The Pros and Cons of Putting a Large Down Payment on a House

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Today, American home buyers take an average of 6 and a half years to save enough money for a 20% mortgage down payment. And, as house prices continue to rise, this timeline is bound to stretch even further. However, with the right mortgage products (such as VA, FDA, and USDA loans) you can buy your dream home with as little as 0-5% down payment.

So, should you wait to put together a large enough down payment? Or should you reap the benefits of taking a step up the property ladder without delays?

Here are a few pros and cons of putting a large down payment on a house to help you decide.

Pro: Better Mortgage Rates and Terms

If you are a first-time homebuyer, your chosen mortgage lender will determine your risk and creditworthiness by looking at several indicators. These include your credit score, your debt-to-income ratio, and, more importantly, the loan-to-value (LTV) ratio.

This ratio refers to what percentage of the property’s market value you’ll need to borrow to afford it.

Generally, lenders will consider any LTV ratios of 80% or below acceptable, which means that you’ll need at least a 20% down payment. If you are requesting a loan of more than 80% of your chosen property’s market price, your lender will compensate for the heightened risk by increasing interest rates or shortening the lifecycle of your loan.

If you are unsure about the right LTV ratio you need to achieve to maintain your finances balanced, consider finding a reputable home buying guide or the help of a specialized financial advisor.

Con: It Can Impact Your Savings or Investment Strategy

Naturally, there are many pros and cons of buying a house and, one of the main disadvantages of this move is that you will need to redirect a significant part of your income towards saving for a downpayment. What’s more, the larger your down payment is, the smaller your investment or savings capital will be.

Make sure to compare the benefits of investing in a home and the advantages of staying invested in the stock market or boosting your emergency fund before committing to a certain financial move.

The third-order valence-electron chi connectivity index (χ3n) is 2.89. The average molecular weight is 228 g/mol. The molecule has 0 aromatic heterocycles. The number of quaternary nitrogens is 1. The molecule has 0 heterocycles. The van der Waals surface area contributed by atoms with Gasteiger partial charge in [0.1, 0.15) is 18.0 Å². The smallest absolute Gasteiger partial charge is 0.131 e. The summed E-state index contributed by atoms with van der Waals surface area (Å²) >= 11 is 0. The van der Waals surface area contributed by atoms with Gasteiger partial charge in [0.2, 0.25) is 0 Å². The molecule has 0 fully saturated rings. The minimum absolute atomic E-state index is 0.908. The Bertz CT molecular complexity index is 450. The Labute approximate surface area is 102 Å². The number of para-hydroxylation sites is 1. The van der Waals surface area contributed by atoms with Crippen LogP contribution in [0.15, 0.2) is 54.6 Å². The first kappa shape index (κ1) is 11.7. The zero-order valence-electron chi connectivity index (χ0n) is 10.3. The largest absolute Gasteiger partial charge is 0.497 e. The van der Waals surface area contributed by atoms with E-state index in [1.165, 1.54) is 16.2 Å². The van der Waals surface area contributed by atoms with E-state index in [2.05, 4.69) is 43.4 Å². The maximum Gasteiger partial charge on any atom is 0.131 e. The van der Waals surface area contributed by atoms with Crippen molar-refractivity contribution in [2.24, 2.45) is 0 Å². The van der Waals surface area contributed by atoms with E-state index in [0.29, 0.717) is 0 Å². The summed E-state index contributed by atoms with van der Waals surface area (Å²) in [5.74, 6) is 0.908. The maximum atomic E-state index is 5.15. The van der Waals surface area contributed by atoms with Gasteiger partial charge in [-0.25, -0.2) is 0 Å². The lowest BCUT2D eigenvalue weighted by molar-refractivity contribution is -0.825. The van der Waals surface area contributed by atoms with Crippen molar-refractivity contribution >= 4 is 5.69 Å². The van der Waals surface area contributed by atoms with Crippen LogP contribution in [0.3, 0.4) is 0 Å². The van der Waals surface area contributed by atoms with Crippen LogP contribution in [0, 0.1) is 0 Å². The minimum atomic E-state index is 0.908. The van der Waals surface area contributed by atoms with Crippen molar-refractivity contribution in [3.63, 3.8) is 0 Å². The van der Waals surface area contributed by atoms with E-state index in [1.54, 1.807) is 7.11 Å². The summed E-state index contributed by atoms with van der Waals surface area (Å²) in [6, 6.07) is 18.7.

Pro: It Offers You More Equity in Your Home

According to recent estimations, half of the mortgaged properties in the US are equity rich, meaning that their owners own at least 50% of their home’s equity. This upward trend has been fuelled by rising home prices but, for new homebuyers, gaining enough equity in their property remains a challenge.

Putting down at least a 20% downpayment can help you build equity in your investment from the start, thus boosting the value of your real estate assets over time.

Cons: It Can Significantly Affect Your Household Budget

Redirecting most of your savings of invested capital to a mortgage down payment can temporarily throw your family finances off balance, especially if you have been experiencing cash flow issues or you have had to face unexpected expenses.

To prevent this common pitfall, make sure to use a mortgage calculator before taking out a mortgage and consider keeping enough money in your emergency fund.

Pro: It Can Reduce Monthly Mortgage Repayments

One of the things to remember as a first-time homebuyer is that a larger down payment can reduce your mortgage amount. In turn, this can decrease your monthly downpayment and encourage your lender to offer lower interest rates, which can reduce the overall amount you’ll need to repay over the lifetime of your loan.

Cons: You Might Need To Spend More Time Saving

When investing in a real estate property, time is of the essence. Although interest rates are now increasing, homebuyers still have the opportunity to take out a mortgage at convenient terms.

So, depending on your finance and mortgage eligibility, taking the first step up the property ladder - even if with a smaller down payment - can yield significant benefits in the long run.

Pro: It Can Help You Avoid Additional Costs (i.e.: Private Mortgage Insurance)

Buying a house can be a costly endeavor, especially if you have to afford steep closing costs and real estate agent fees. However, there are ways to reduce your mortgage costs in the long run - and, one of the best ways to do so is to gain at least 20% equity in your home.

If you can put down at least 20% on a property, you will be able to benefit from lower interest rates and save on the cost of Private Mortgage Insurance.

Con: It Reduces Your Assets’ Liquidity

A large down payment can cause you to tie your savings, stocks, crypto, or any other liquid asset into an illiquid asset. This means that, when experiencing a financial fallback, you might not be able to access cash quickly enough to avert an emergency.

While, ultimately, the choice of how much down payment to put towards a house is all yours, make sure to consult a specialized advisor before making a consequential financial move.

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